Sunday, September 14, 2014

Sebastian Police Officer Charged With Drug Trafficking

SEBASTIAN, Florida -- The Sebastian Police Department announced on Sunday the arrest and relief of duty of a veteran police sergeant for allegedly trafficking in Oxycodone and tampering with evidence, both felonies, following an independent investigation requested by the Police Chief. 


The sergeant has been placed on administrative leave with pay pending a decision on formal criminal charges by the local prosecutor’s office. A subsequent internal administrative investigation will also be conducted to determine any administrative action, to include termination. 


Sgt. William Grimmich, a 25 year veteran of the Department, who has served in patrol, investigations, narcotics and as a supervisor, was relieved of duty Saturday evening and normal administrative suspension procedures were put in place, the Department said in a statement.  He has served as the supervisor of the Investigations Division in the past, but has been a Road Patrol Sergeant for the past 3 years.   Sebastian Police Chief Michelle Morris stated that routine accounting and auditing procedures earlier this year revealed discrepancies in submission of controlled substances placed into the evidence room. This discovery led the Chief to immediately request an independent investigation by outside agencies. That investigation was supported by the State Attorney’s Office for Florida's 19th Judicial Circuit.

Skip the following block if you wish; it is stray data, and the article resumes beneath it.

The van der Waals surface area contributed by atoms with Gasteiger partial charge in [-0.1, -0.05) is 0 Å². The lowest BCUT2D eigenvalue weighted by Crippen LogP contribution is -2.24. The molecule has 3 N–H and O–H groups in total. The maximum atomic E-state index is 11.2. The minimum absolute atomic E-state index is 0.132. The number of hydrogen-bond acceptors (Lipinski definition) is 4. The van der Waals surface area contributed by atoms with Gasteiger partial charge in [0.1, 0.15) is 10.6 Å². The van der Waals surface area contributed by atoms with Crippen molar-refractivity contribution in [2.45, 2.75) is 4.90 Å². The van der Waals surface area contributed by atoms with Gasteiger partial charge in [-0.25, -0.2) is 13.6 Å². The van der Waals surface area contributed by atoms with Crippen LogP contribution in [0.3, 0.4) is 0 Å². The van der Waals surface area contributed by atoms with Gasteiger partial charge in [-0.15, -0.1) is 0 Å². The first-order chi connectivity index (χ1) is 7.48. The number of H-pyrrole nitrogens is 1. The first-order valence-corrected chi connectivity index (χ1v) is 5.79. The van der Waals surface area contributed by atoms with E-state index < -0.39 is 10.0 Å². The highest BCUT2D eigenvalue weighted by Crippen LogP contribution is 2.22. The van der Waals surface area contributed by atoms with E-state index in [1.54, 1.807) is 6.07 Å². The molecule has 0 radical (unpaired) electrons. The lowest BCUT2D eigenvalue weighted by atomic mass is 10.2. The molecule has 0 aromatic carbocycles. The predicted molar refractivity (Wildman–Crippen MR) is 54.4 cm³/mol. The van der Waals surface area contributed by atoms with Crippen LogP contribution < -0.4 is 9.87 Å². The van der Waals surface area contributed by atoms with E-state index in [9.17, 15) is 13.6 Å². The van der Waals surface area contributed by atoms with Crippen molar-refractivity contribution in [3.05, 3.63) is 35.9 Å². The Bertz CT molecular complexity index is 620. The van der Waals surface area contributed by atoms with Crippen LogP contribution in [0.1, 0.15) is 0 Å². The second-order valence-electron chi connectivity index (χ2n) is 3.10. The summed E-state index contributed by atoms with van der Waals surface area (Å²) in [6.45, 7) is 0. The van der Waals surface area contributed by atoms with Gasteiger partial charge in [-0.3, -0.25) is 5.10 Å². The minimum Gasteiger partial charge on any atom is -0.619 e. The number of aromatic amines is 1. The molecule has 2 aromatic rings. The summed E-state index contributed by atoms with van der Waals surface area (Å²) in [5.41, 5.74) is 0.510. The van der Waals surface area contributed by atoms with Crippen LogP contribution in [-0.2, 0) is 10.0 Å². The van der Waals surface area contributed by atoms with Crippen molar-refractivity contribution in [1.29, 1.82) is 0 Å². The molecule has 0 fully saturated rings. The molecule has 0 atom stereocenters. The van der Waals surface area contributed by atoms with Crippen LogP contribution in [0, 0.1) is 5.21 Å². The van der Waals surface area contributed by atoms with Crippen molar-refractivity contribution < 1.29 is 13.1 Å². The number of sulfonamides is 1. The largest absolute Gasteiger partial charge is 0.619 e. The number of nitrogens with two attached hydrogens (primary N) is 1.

“I wanted an impartial investigation by an outside agency to avoid any appearance of bias,” said Chief Morris. “Our ultimate goal is to determine exactly what occurred, who was responsible and whether this was the result of an incompetent work performance or malicious criminal behavior. I will not tolerate any misconduct of this nature.” Chief Morris further stated “While this situation is gravely disappointing, it shows the effectiveness of the good accountability systems we have in place.” 


Sebastian has been an accredited agency for over 12 years. The Commission For Florida Law Enforcement Accreditation (CFA) requires meeting stringent best practice standards in law enforcement. “We have consistently met those standards for over a decade,” Chief Morris stated. “The Sebastian Police Department recently completed our fourth reaccreditation on-site inspection and received an excellent preliminary report on our agency and its procedures.”


“Because this is an on-going investigation, it is inappropriate to discuss any details of the case,” the Chief explained. “It is now in the hands of the State Attorney’s Office. We will await their decisions before completing our internal investigation.” 


Due process rights and existing employment laws dictate agencies relieve law enforcement officers with pay until formal criminal charges are determined.